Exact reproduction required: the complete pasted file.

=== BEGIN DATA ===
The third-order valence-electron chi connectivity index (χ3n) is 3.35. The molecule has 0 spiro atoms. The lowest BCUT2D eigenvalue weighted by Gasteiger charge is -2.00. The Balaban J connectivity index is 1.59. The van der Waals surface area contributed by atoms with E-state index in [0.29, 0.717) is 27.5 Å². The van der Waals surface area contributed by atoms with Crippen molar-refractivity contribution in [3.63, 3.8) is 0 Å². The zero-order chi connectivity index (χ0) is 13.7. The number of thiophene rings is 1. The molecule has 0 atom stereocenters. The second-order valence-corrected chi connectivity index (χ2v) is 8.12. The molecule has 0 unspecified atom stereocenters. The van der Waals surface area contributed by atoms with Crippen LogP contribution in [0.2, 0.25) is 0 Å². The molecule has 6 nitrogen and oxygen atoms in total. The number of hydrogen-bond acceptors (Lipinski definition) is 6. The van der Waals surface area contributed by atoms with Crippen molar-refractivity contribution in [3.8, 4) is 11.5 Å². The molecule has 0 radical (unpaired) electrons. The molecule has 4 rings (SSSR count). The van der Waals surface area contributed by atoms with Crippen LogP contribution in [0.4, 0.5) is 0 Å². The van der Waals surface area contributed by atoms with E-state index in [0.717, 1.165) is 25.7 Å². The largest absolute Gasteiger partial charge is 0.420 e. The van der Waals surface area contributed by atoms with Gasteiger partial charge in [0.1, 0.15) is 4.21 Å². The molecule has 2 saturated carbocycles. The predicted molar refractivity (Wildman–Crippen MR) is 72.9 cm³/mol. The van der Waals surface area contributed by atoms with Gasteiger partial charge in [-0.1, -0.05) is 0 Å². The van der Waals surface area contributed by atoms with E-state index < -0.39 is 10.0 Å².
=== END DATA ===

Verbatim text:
The third-order valence-electron chi connectivity index (χ3n) is 3.35. The molecule has 0 spiro atoms. The lowest BCUT2D eigenvalue weighted by Gasteiger charge is -2.00. The Balaban J connectivity index is 1.59. The van der Waals surface area contributed by atoms with E-state index in [0.29, 0.717) is 27.5 Å². The van der Waals surface area contributed by atoms with Crippen molar-refractivity contribution in [3.63, 3.8) is 0 Å². The zero-order chi connectivity index (χ0) is 13.7. The number of thiophene rings is 1. The molecule has 0 atom stereocenters. The second-order valence-corrected chi connectivity index (χ2v) is 8.12. The molecule has 0 unspecified atom stereocenters. The van der Waals surface area contributed by atoms with Crippen LogP contribution in [0.2, 0.25) is 0 Å². The molecule has 6 nitrogen and oxygen atoms in total. The number of hydrogen-bond acceptors (Lipinski definition) is 6. The van der Waals surface area contributed by atoms with Crippen molar-refractivity contribution in [3.8, 4) is 11.5 Å². The molecule has 0 radical (unpaired) electrons. The molecule has 4 rings (SSSR count). The van der Waals surface area contributed by atoms with Crippen LogP contribution in [0.4, 0.5) is 0 Å². The van der Waals surface area contributed by atoms with E-state index in [0.717, 1.165) is 25.7 Å². The largest absolute Gasteiger partial charge is 0.420 e. The van der Waals surface area contributed by atoms with Gasteiger partial charge in [0.1, 0.15) is 4.21 Å². The molecule has 2 saturated carbocycles. The predicted molar refractivity (Wildman–Crippen MR) is 72.9 cm³/mol. The van der Waals surface area contributed by atoms with Gasteiger partial charge in [-0.1, -0.05) is 0 Å². The van der Waals surface area contributed by atoms with E-state index < -0.39 is 10.0 Å².